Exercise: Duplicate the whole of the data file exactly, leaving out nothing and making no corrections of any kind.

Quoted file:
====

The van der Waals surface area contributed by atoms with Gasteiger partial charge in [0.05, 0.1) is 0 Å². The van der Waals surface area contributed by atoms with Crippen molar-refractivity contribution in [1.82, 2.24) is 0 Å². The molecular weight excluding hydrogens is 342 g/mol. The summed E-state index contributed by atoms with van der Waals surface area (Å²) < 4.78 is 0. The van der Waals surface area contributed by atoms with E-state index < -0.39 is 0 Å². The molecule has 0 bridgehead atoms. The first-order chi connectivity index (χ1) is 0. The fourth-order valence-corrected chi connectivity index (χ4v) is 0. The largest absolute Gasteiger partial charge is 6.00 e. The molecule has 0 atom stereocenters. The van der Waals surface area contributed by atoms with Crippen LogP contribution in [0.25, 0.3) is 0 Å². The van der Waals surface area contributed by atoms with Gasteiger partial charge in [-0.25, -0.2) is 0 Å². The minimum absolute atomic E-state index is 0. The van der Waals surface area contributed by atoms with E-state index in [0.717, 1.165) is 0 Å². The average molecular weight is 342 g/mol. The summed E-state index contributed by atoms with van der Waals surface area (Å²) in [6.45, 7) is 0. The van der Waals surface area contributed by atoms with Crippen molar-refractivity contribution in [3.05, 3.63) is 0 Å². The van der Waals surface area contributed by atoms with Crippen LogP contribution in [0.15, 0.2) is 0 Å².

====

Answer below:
The van der Waals surface area contributed by atoms with Gasteiger partial charge in [0.05, 0.1) is 0 Å². The van der Waals surface area contributed by atoms with Crippen molar-refractivity contribution in [1.82, 2.24) is 0 Å². The molecular weight excluding hydrogens is 342 g/mol. The summed E-state index contributed by atoms with van der Waals surface area (Å²) < 4.78 is 0. The van der Waals surface area contributed by atoms with E-state index < -0.39 is 0 Å². The molecule has 0 bridgehead atoms. The first-order chi connectivity index (χ1) is 0. The fourth-order valence-corrected chi connectivity index (χ4v) is 0. The largest absolute Gasteiger partial charge is 6.00 e. The molecule has 0 atom stereocenters. The van der Waals surface area contributed by atoms with Crippen LogP contribution in [0.25, 0.3) is 0 Å². The van der Waals surface area contributed by atoms with Gasteiger partial charge in [-0.25, -0.2) is 0 Å². The minimum absolute atomic E-state index is 0. The van der Waals surface area contributed by atoms with E-state index in [0.717, 1.165) is 0 Å². The average molecular weight is 342 g/mol. The summed E-state index contributed by atoms with van der Waals surface area (Å²) in [6.45, 7) is 0. The van der Waals surface area contributed by atoms with Crippen molar-refractivity contribution in [3.05, 3.63) is 0 Å². The van der Waals surface area contributed by atoms with Crippen LogP contribution in [0.15, 0.2) is 0 Å².